After rehearsing counter-objections to these arguments, which he now excuses as the potential arguments of heretics, Boethius proceeds to advance upon a solution. In the first place, he insists that philosophy ought to employ reason towards whatever may be grasped by human reason: “it belongs to the philosopher to determine every sort of question which can be disputed by reason; for every question which can be disputed by rational argument falls within some part of being,” which is the province of philosophical investigation. (37) Secondarily, he asserts that the philosopher cannot show by rational arguments that the first motion and the world came to be.” The philosopher, as a natural scientist, is categorically constrained by the limits of his own science: “one skilled in a given science may prove, concede, or deny something only in terms of the principles of his own science.” (38) Furthermore, the natural world is the first principle accessible to philosophy: “although nature is not the first principle in the absolute sense, nonetheless it is the first principle in the realm of natural things.” (39) The upshot of this is that the natural philosopher altogether unable to consider creation:


For nature produces its every effect from a subject and from matter. But production from a subject and matter is generation, not creation. Therefore the natural philosopher is unable to study creation. . . . Since the making of the world and its production in beings cannot be generation, as is evident, it follows that in no part of natural science will the making of the world or its production in being be taught for production is not natural and therefore does not pertain to the natural philosopher. (40)


Boethius thus speaks in two radically different categories as philosopher and Christian. However, the natural scientist is able to be informed of the possible existence of higher causes, and ought not to assert or to deny them on the basis of reason or natural philosophy. (41)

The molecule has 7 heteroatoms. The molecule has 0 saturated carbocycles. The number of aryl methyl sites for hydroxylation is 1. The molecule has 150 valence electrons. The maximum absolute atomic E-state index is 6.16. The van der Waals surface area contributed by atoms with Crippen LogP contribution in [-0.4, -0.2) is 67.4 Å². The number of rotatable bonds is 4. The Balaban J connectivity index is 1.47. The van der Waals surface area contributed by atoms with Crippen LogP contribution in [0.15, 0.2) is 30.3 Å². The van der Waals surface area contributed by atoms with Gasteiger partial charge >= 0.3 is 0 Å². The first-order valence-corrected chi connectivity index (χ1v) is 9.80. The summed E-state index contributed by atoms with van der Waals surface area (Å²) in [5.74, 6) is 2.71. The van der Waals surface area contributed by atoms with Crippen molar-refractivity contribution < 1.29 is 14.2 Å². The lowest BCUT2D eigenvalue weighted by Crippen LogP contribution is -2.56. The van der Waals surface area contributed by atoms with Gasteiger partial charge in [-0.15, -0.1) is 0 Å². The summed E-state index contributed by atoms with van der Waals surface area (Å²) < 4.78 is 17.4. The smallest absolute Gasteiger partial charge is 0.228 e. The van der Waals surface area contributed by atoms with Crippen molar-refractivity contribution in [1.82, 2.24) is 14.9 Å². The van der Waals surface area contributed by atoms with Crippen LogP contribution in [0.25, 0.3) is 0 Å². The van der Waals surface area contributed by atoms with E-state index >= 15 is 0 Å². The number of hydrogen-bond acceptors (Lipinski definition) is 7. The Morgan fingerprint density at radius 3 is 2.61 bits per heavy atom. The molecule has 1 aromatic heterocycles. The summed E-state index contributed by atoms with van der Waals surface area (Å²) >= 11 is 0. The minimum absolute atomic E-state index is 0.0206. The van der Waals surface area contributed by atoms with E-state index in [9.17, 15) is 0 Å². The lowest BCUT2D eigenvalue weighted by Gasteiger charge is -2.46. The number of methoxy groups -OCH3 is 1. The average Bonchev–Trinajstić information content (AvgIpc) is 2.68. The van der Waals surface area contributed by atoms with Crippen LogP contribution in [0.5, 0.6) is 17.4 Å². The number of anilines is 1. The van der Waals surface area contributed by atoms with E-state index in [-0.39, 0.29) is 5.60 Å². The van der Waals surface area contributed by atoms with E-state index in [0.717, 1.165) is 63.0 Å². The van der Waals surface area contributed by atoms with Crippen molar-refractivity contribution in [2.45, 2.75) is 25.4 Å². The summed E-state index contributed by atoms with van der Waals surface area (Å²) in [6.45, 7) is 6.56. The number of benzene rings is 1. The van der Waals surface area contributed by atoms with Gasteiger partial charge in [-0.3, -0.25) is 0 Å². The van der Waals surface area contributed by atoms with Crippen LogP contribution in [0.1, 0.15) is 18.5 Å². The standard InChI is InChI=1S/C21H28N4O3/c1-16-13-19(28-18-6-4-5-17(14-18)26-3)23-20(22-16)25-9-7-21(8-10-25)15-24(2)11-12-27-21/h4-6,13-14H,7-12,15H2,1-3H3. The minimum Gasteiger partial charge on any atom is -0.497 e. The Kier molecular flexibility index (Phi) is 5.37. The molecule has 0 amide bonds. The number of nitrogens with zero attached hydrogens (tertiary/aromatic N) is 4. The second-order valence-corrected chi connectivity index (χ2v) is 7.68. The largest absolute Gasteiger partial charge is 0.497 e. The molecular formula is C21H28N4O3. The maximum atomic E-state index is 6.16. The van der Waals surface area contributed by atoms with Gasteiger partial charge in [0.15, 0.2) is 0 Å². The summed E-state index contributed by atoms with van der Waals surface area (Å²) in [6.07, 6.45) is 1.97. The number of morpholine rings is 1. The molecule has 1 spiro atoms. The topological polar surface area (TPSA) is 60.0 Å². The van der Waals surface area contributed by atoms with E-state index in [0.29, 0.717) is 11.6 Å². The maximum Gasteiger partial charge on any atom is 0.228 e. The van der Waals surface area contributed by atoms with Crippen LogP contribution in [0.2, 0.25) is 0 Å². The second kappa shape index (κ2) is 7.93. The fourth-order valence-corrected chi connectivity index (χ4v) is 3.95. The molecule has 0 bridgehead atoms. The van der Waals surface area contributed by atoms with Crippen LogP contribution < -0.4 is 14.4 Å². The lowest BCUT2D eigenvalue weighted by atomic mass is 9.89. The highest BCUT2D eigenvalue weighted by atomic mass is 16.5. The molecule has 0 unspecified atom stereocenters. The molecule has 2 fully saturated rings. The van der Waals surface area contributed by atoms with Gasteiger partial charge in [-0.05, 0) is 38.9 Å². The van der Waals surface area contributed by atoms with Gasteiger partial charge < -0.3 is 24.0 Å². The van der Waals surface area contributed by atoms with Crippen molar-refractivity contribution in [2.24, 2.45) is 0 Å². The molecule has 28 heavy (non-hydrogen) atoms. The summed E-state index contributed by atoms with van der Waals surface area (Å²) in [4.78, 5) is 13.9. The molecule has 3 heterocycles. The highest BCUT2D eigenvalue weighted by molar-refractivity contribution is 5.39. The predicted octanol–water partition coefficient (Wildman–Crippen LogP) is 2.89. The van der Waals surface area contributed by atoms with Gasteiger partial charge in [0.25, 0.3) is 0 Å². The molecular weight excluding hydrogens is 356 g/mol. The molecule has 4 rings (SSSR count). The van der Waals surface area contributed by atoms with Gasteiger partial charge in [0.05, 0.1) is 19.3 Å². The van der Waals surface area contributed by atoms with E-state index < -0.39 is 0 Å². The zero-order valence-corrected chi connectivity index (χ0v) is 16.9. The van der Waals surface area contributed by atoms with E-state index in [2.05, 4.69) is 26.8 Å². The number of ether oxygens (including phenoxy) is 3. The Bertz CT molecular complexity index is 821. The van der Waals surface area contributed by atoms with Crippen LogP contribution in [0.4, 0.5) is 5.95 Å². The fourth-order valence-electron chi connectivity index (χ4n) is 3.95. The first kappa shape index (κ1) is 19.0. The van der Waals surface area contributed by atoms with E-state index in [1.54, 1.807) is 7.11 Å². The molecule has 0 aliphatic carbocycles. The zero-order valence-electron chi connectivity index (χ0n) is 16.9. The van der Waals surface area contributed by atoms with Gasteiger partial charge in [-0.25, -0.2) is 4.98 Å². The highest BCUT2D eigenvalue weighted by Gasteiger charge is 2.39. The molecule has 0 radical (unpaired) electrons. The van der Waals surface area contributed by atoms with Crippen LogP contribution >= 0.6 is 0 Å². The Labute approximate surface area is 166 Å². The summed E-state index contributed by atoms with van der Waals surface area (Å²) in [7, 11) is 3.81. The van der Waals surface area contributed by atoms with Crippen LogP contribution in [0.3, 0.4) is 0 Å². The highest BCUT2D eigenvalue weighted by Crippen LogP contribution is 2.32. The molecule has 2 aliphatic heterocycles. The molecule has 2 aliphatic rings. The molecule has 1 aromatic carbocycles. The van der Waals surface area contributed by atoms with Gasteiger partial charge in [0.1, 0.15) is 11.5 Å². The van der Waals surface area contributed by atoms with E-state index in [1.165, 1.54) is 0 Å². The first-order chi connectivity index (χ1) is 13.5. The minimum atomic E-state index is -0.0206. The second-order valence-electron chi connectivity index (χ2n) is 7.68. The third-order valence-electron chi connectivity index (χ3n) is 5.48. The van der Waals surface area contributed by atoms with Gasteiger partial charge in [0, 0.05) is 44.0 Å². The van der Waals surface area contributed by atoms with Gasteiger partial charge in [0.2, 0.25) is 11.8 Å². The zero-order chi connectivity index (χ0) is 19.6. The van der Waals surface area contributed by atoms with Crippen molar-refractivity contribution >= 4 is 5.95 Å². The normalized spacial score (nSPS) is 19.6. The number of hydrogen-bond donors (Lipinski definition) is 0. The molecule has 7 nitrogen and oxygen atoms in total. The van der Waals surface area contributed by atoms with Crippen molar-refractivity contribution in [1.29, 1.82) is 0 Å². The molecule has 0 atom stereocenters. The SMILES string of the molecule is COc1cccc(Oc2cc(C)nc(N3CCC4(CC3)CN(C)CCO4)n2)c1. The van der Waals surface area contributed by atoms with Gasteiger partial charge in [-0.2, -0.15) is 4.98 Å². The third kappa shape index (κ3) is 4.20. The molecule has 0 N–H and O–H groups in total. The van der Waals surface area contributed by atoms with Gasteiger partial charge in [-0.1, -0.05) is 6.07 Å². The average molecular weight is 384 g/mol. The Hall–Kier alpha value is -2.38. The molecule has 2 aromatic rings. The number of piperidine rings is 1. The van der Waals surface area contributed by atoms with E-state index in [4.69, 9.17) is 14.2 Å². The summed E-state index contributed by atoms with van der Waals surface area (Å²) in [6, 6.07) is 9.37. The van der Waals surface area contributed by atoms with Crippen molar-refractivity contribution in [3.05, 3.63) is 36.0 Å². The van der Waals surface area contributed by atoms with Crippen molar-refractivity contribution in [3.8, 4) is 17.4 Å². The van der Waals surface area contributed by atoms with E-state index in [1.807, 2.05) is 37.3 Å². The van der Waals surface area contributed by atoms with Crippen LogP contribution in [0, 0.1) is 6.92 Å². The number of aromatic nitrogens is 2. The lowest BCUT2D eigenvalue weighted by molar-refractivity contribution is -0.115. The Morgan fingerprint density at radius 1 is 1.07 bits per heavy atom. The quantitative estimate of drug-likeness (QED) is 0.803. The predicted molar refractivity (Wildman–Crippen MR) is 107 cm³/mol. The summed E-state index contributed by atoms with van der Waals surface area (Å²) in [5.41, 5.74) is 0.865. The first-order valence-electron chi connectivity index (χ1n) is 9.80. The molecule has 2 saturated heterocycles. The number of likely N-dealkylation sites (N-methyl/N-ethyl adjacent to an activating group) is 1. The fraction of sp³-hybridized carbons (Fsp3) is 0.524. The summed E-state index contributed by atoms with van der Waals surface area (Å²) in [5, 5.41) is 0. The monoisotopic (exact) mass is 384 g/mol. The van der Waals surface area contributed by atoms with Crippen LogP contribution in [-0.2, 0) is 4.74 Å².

Does Boethius beg to break the law of non-contradiction? In his sharpest articulation: “one may say . . . both that the world and the first motion began to be and that the natural philosopher speaks the truth when he denies that the world and the first motion began to be.” (42) Again, this formulation looks exactly like impassable “double-truth,” until we remember that unbreakable category distinctions render it non-contradictory. Thus, when Boethius announces that “clearly there is no contradiction between Christian faith and philosophy concerning the eternity of the world,” he may immediately proceed “to prove that what is contrary to the truth, that is, that the world is coeternal.” (43) He develops his refutations of all of those arguments originally raised to demonstrate that the world is eternal, quite in terms of higher supernatural causes, emphasizing the will and personality of God as known through revelation. In sum, “When someone puts aside rational arguments, he immediately ceases to be a philosopher; philosophy does not rest on revelations and miracles.” (44) From this perspective, Condemnation no. 90 seems grossly unfair. “That the natural philosopher should deny without qualification that world began to be since he bases himself upon natural causes; but the believer can deny the eternity of the world because he bases himself on supernatural causes.” (45)